In Week seven at Green Bay, holding a 26-17 lead, an interception with 4:20 left in the contest by Vaccaro allowed Drew Brees and the offense to get on the field and run their four minute offense and close the game out with four run plays, two first downs and three kneeldowns.

Prior to being forced to serve a suspension for the last four games of the 2016 season, this type of production was starting to be on the way with Vaccaro, having recorded three takaways in the four preceding contests. That makes for a total of seven takeaways in his last 11 games played.

“I’m just continuing what I’ve done since the middle of last season,” said Vaccaro. I’ve been getting turnovers and a lot of it is honestly growing up in this league. I’ve learned to study film, which has allowed me to know what plays are coming much better and that helps a lot.”

Even when Vaccaro hasn’t gotten a turnover during this five-game winning streak, the big plays he has made game-to-game shows how 2017 has truly been a season of change for the Early, Texas native. In last Sunday’s win over Chicago, Vaccaro filled up the stat sheet with nine tackles, a split sack and a broken up pass in the fourth quarter on a fourth down play to get the defense off the field in a 20-12 win.

“I thought he was very good,” said Saints Head Coach Sean Payton. “He received a game ball. It was probably one of his better games. He was extremely active and he had a lot of production.”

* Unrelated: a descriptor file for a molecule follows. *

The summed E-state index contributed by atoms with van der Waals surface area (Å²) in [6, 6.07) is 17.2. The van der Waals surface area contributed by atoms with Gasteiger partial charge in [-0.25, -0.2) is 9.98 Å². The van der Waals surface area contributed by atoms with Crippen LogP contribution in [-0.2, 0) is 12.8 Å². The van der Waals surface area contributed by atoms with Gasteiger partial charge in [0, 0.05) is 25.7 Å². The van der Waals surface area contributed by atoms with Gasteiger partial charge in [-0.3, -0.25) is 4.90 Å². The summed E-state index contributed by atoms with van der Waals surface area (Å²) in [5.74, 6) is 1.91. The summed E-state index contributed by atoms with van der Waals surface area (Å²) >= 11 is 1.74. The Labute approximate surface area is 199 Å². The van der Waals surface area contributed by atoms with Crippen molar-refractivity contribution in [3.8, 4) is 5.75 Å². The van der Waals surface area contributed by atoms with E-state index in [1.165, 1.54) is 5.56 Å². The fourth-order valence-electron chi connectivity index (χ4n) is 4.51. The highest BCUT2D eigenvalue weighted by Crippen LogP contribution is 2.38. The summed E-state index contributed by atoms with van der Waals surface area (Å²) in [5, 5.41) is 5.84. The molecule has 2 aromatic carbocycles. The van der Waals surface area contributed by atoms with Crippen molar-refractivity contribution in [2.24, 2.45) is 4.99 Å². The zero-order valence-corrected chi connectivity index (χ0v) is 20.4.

In fact, Defensive Coordinator Dennis Allen gives credit to Vaccaro and two other veteran teammates, DE Cameron Jordan, who leads the team with five sacks and LB A.J. Klein, who is one stop behind Vaccaro at 37 for helping breed confidence in this young unit after the slow start.

“I think their play speaks for itself,” said Allen. “Those three have been playing at a high level, setting the tempo. “They’ve accepted the challenge for what we want to do on defense and what we want to be known for as a team. Those guys have been instrumental in our ability to do that over the last five weeks. When those guys are producing for you, that’s a great example for the young guys and everybody falls in place.”

Despite these positives, rather than look at what a full season of production could be following the promising start, Vaccaro forgets about that. Rather, he goes back to the places that make it happen, the JUGS, the defensive team meeting room, the mentoring of young teammates in the secondary. Improvement is still needed, such as the occurrence of a few big run the last few weeks and struggles on third down. While maybe a perfect game is something you strive for and is next to impossible, excellence is attainable with the progress that has been made, especially during the quiet moments away from the glare of the public.

“For me, it has to be a couple years before you’re known as doing anything on defense in my opinion,” said Vaccaro. “We’ve had so many years where we’ve struggled, we’re not ready to be crowned yet. We’re improving every week, but we still have things every game. Dominant defenses give up plays, but they don’t give up a lot of big plays. We have to clean those things up.”